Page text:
Energy leaders fade

Sept. 16, 2013
Early leaders are fading fast in the global competition to reengineer energy use. Australian energy consumers this month routed a government that was raising their electricity bills with a carbon tax.

Early leaders are fading fast in the global competition to reengineer energy use. Australian energy consumers this month routed a government that was raising their electricity bills with a carbon tax. And European officials are renouncing the holy quest for carbon freedom to which they once subordinated the prosperity of Europeans.

These costly experiences make upstart claims to leadership in this area appear less than sensible.

Economics and politics

Australians sent the Labor government packing little more than a year after then-Prime Minister Julia Gillard imposed a carbon-pricing scheme she earlier had spurned. She did so to gain support from the Green party in an intraparty rivalry with Kevin Rudd, who had brought Labor to power in 2007. Rudd reclaimed his party's leadership from Gillard earlier this year.

But the damage was done. Power generators and large industrial emitters of greenhouse gases were being forced to buy emission permits in a program aimed at trimming Australian emissions by 5% from 2000 levels by 2020. Effects were becoming evident in electricity bills.

"More than anything, this election is a referendum on the carbon tax," declared the challenger, Tony Abbott, in a speech at the National Press Club Sept. 2. An outspoken conservative and former Roman Catholic seminarian, Abbott once noted out loud the "sex appeal" of a woman politician and has been compared disparagingly with former US President George W. Bush. At the time of his Press Club speech, pundits considered the Liberal-National Coalition leader unelectable. Five days later, he trounced Rudd.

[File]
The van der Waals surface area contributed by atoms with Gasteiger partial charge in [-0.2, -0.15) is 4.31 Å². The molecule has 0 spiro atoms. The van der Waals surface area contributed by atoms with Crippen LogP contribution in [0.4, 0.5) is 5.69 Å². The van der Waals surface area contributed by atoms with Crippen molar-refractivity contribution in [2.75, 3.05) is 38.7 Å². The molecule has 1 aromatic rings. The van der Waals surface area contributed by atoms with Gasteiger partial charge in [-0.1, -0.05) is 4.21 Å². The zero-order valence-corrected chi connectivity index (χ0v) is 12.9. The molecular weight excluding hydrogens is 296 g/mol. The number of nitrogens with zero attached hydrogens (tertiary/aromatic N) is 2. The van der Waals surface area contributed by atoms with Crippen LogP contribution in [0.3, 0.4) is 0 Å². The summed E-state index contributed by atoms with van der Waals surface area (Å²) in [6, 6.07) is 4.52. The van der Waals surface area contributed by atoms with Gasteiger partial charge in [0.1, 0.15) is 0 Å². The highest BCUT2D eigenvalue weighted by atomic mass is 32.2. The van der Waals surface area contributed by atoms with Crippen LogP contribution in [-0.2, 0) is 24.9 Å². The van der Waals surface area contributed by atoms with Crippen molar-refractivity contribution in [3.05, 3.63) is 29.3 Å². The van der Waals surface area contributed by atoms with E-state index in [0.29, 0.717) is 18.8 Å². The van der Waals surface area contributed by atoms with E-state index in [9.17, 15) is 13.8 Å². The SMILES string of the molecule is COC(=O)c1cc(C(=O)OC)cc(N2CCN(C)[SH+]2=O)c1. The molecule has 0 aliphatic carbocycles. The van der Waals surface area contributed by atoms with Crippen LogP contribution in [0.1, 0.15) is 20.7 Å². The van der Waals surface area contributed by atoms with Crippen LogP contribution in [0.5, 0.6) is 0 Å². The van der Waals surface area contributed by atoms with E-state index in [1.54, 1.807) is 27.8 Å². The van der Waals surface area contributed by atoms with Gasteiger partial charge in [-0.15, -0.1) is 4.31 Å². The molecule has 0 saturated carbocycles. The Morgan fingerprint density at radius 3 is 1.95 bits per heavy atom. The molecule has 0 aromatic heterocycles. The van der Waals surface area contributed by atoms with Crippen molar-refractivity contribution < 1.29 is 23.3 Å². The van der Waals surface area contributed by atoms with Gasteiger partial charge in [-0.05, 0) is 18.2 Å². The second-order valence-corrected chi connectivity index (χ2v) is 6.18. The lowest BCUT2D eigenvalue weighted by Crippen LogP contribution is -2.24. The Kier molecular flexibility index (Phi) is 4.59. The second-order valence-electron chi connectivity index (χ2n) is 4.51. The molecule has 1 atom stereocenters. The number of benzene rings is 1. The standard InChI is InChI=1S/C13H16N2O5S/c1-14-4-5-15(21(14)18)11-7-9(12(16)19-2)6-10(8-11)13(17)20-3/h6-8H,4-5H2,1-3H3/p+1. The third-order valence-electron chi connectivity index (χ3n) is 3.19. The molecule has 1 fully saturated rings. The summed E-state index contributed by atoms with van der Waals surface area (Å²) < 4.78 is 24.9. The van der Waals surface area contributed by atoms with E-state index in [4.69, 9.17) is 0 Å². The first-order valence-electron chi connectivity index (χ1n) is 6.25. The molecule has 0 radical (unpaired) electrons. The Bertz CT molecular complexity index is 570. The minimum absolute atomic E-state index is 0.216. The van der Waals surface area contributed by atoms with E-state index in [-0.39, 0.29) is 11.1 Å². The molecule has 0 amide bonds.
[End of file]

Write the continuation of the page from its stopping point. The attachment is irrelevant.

After the election, some of the pundits suggested Labor's obvious fractures determined the outcome. But Abbott, even before vote tallies were final and he officially became prime minister, already was at work on legislation ending the carbon tax.

Australia was playing catch-up, anyway. Europe is the proud—until recently—leader in the campaign against energy from carboniferous material. European economies are just now struggling out of recession. And officials are noticing the connection.

"We face a systemic industrial massacre," declared European Commissioner for Industry and Entrepreneurship Antonio Tajani in a report Sept. 8 by the Daily Telegraph of London. He largely blamed a rush to replace fossil energy with renewable energy. Hefty subsidies for solar and wind power have raised electricity prices and hurt European competitiveness.

"I am in favor of a green agenda, but we can't be religious about this," Tajani told the Daily Telegraph. "We need a new energy policy. We have to stop pretending because we can't sacrifice Europe's industry for climate goals that are not realistic and are not being enforced worldwide."

A few years ago, comments like those would have been anathema in the upper strata of European politics. As the Australian election shows, however, when politics and economics collide, politics eventually yields. For months, European governments have been cutting the "feed-in tariffs" and other measures undertaken to lead the world toward energy righteousness.

Message for Washington

So why does this message make so few inroads in Washington, DC? The US has gained huge industrial advantages from natural gas prices held low by surging supplies from low-permeability reservoirs. Oil supply is surging, too, from tight reservoirs and the oil sands of Canada. Yet the White House delays approval of a crucial pipeline, develops unnecessary regulations sure to slow the activity, and wants to duplicate the mistakes from which Australia and Europe are now turning away.

"I'm here to enlist your generation's help in keeping the United States of America a leader—a global leader—in the fight against climate change," President Barack Obama told Georgetown University students in a June 25 speech no one should forget. To cut what he called "carbon pollution," the president called for less use of fossil fuel and more use of renewable energy.

Australia and Europe show what happens when appeals to leadership press this formula into policy. Obama shouldn't expect American politics to respond any differently to officially imposed pain.